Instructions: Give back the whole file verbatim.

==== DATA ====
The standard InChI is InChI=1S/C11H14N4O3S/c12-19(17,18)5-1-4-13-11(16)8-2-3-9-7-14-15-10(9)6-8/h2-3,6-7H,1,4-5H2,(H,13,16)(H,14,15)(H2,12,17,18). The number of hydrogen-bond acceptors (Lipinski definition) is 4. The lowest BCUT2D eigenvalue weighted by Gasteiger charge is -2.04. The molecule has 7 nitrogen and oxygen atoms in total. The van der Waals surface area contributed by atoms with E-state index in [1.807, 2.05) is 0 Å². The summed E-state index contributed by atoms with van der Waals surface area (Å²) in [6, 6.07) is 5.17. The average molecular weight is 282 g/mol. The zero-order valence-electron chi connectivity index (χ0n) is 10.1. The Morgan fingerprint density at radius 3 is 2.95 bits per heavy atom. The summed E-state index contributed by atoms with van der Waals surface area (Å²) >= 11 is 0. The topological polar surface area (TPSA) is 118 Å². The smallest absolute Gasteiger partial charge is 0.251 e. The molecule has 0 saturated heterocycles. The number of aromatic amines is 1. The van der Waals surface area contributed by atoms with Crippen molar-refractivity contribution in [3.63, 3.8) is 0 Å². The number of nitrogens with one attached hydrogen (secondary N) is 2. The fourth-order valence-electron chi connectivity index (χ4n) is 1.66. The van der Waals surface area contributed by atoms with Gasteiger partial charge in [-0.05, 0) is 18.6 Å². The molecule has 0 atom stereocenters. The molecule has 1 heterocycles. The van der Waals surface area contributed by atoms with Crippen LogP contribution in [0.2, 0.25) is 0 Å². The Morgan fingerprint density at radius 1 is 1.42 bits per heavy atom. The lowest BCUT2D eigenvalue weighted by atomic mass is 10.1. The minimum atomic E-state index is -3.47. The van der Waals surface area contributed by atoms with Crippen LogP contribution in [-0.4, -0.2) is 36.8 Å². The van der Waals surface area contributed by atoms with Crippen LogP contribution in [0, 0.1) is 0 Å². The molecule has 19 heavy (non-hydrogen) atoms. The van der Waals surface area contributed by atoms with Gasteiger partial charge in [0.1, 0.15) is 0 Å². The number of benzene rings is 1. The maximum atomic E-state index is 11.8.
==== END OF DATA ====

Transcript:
The standard InChI is InChI=1S/C11H14N4O3S/c12-19(17,18)5-1-4-13-11(16)8-2-3-9-7-14-15-10(9)6-8/h2-3,6-7H,1,4-5H2,(H,13,16)(H,14,15)(H2,12,17,18). The number of hydrogen-bond acceptors (Lipinski definition) is 4. The lowest BCUT2D eigenvalue weighted by Gasteiger charge is -2.04. The molecule has 7 nitrogen and oxygen atoms in total. The van der Waals surface area contributed by atoms with E-state index in [1.807, 2.05) is 0 Å². The summed E-state index contributed by atoms with van der Waals surface area (Å²) in [6, 6.07) is 5.17. The average molecular weight is 282 g/mol. The zero-order valence-electron chi connectivity index (χ0n) is 10.1. The Morgan fingerprint density at radius 3 is 2.95 bits per heavy atom. The summed E-state index contributed by atoms with van der Waals surface area (Å²) >= 11 is 0. The topological polar surface area (TPSA) is 118 Å². The smallest absolute Gasteiger partial charge is 0.251 e. The molecule has 0 saturated heterocycles. The number of aromatic amines is 1. The van der Waals surface area contributed by atoms with Crippen molar-refractivity contribution in [3.63, 3.8) is 0 Å². The number of nitrogens with one attached hydrogen (secondary N) is 2. The fourth-order valence-electron chi connectivity index (χ4n) is 1.66. The van der Waals surface area contributed by atoms with Gasteiger partial charge in [-0.05, 0) is 18.6 Å². The molecule has 0 atom stereocenters. The molecule has 1 heterocycles. The van der Waals surface area contributed by atoms with Crippen LogP contribution in [0.2, 0.25) is 0 Å². The Morgan fingerprint density at radius 1 is 1.42 bits per heavy atom. The lowest BCUT2D eigenvalue weighted by atomic mass is 10.1. The minimum atomic E-state index is -3.47. The van der Waals surface area contributed by atoms with Crippen LogP contribution in [-0.4, -0.2) is 36.8 Å². The van der Waals surface area contributed by atoms with Crippen LogP contribution in [0, 0.1) is 0 Å². The molecule has 19 heavy (non-hydrogen) atoms. The van der Waals surface area contributed by atoms with Gasteiger partial charge in [0.1, 0.15) is 0 Å². The number of benzene rings is 1. The maximum atomic E-state index is 11.8.